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The View from the Cheap Seats

August 28, 2009 under Cheap Seats

By Eddie Mayrose

Major League MVP?

That Derek Jeter is enjoying perhaps the finest season of his Hall of Fame career comes as no surprise to those who cheap_seats_3_owumbelieved he should have always been the Yankees’ leadoff man.  Why it took so long to insert him into the top spot remains a mystery, especially since he was always the choice to bat first in most of the post season games played during the dynasty of the late 90’s.  Regardless, he’s there now and is one of the main reasons the Bombers seem poised for another World Series run.  What Jeter is not, however, is a serious candidate for the American League MVP award, as Minnesota’s Joe Mauer should be the unanimous choice.

Over the last two seasons, we’ve seen deserving, small-market candidates like Justin Morneau and Matt Holliday robbed of the award as voters focused on the more highly publicized exploits of Dustin Pedroia and Jimmy Rollins.  To shun Mauer, though, would be a monumental oversight, as his incredible performance at the plate may be second only to the job he’s done behind it.  Never has a catcher so prodigiously combined such excellent defense with as lofty a batting average.  That he’s also on pace for 30 HR and 100 RBI despite missing a month to injury only adds to the resume.

So, celebrate Jeter’s season as one of his best and settle in for a long playoff run.  Just don’t go overboard when Awards Season rolls around.

A New Yankees Closer?

Is Joe Torre a Cheap Seats reader?  Maybe not, but he was my hero for a day last week when he used his closer (and best available pitcher) Jonathan Broxton to face the middle of the Cubs’ batting order in the 8th inning.  George Sherrill finished the game by facing the bottom of Chicago’s lineup in the ninth.  Finally, a manager chose not to drink the Tony LaRussa kool-aid.

After the game, Torre faced questions about whether Broxton would be upset that he wasn’t credited with a save.  A sticky point, actually, as saves are the basis for a closer’s salary level.  “We’re not as concerned about who gets the stat, as the only stat that’s important is that ‘W’ on the left-hand side”, said Torre.  “If somebody gets offended by pitching to the 3-4-5 hitters in the eighth inning, they’re not the person I think they are.”

Regular readers are well aware of where I stand on how closers are used.  I do acknowledge, however, that, as long as the current statistical situation exists, bullpen stoppers will insist on being in position to get the save.  So, how about a rule change that puts the onus on the official scorer to assign the save?  After all, in facing the meat of the order, hadn’t Broxton done more to preserve the lead than Sherrill?  A similar rule already exists to cover situations where a starter does not go the mandatory five innings for a win.  In such cases, the win is assigned by the scorer to the reliever determined to be the most deserving; not necesarily the first man out of the pen.  Well, maybe that’s too much to ask in one column.  I’ll have to be satisfied with a little progress and hope for more.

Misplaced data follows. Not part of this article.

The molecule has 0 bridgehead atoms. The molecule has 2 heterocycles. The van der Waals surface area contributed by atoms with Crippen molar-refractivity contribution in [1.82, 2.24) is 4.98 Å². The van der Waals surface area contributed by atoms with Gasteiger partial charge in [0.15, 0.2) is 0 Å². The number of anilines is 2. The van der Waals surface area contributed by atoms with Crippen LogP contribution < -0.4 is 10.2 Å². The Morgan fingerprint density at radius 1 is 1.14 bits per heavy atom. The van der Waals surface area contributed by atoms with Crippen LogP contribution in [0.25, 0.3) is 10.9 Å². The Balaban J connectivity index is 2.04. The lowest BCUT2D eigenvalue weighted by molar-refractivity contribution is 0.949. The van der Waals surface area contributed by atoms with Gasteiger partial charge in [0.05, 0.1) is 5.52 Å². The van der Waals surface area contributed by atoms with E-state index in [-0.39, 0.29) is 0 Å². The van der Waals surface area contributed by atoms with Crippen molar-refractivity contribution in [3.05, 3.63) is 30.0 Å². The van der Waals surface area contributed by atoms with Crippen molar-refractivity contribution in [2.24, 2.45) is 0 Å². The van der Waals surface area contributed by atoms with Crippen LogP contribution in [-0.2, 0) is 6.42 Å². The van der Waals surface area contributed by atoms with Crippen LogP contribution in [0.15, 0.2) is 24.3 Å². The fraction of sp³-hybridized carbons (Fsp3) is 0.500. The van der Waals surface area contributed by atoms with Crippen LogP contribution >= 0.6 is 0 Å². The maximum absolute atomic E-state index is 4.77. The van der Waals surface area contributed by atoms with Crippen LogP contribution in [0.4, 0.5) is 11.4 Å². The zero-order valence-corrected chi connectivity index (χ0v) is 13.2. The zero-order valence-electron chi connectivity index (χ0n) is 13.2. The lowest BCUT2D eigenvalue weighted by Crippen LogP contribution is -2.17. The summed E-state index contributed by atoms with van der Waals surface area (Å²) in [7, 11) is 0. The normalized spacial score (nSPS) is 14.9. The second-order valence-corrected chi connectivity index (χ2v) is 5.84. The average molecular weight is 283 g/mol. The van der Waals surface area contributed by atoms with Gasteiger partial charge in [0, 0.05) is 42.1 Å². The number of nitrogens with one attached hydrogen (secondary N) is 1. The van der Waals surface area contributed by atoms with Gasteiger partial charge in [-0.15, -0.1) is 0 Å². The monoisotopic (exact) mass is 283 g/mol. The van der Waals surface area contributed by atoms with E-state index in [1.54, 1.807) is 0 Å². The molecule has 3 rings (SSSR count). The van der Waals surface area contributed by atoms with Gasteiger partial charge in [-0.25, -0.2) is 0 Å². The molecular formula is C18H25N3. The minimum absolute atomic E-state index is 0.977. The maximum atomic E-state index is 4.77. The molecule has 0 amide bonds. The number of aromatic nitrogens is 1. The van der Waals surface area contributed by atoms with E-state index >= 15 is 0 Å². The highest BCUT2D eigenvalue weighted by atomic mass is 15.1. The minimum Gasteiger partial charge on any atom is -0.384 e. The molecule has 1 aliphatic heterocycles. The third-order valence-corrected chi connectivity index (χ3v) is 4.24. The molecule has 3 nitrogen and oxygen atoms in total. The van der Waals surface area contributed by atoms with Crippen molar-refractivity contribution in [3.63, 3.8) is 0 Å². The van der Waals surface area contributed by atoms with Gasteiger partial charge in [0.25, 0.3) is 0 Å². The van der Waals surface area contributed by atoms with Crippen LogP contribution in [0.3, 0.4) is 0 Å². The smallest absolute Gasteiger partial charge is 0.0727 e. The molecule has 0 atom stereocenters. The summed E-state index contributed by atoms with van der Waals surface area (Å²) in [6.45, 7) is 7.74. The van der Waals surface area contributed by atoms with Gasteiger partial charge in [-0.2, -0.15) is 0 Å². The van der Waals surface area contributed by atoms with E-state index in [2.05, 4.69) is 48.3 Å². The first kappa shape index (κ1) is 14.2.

NY Jets’ Worst Kept Secret

Jets’ Head Coach Rex Ryan revealed the worst kept secret in New York when he named Mark Sanchez his starting quarterback this week.  Considering all the Jets gave up to acquire Sanchez; two picks, three players and $50 million, there was no way Ryan could hand the car keys to Kellen Clemens.

Sanchez has a world of talent and all of the tools to become a star in the NFL.  It just won’t happen overnight.  So, with the Jets likely facing, at best, a 1-3 start to their season, here’s hoping Jets’ brass and fans have the patience to allow the rookie all the mistakes necessary to learn the league and achieve that lofty status.

Mets and the ER

Just when you thought it was safe to go back into the emergency room, Oliver Perez and Johan Santana become the latest members of the Mets’ casualty list.  If you’re scoring at home, that’s four starting pitchers, one reliever and the number one, four and five hitters down for the season.  In addition, every opening day starter has had at least one stint on the disabled list.  So, how, exactly, can manager Jerry Manuel be held responsible for a lost season?   Love him or hate him, you can’t decide on him till next year.

Michael Vick

….appeared in a Newport News, Va. courtroom yesterday morning to address the details of his Chapter 11 filing and then returned to Philadelphia in time for the Eagles’ exhibition game last night.  In doing so, he might be the first person transported to and from his own bankruptcy hearing on a private jet.

Little League World Series Coverage

As I do every August, I’ve enjoyed the Little League World Series from Williamsport, Pa.; this year’s version, especially, as it featured the Mid-Atlantic champs from Staten Island.  And, as I also do each year, I’ve resisted the urge to throw a shoe at my television every time ESPN/ABC commentator Orel Hershiser tries to minimize the commitment, skill and aptitude of these accomplished Little Leaguers.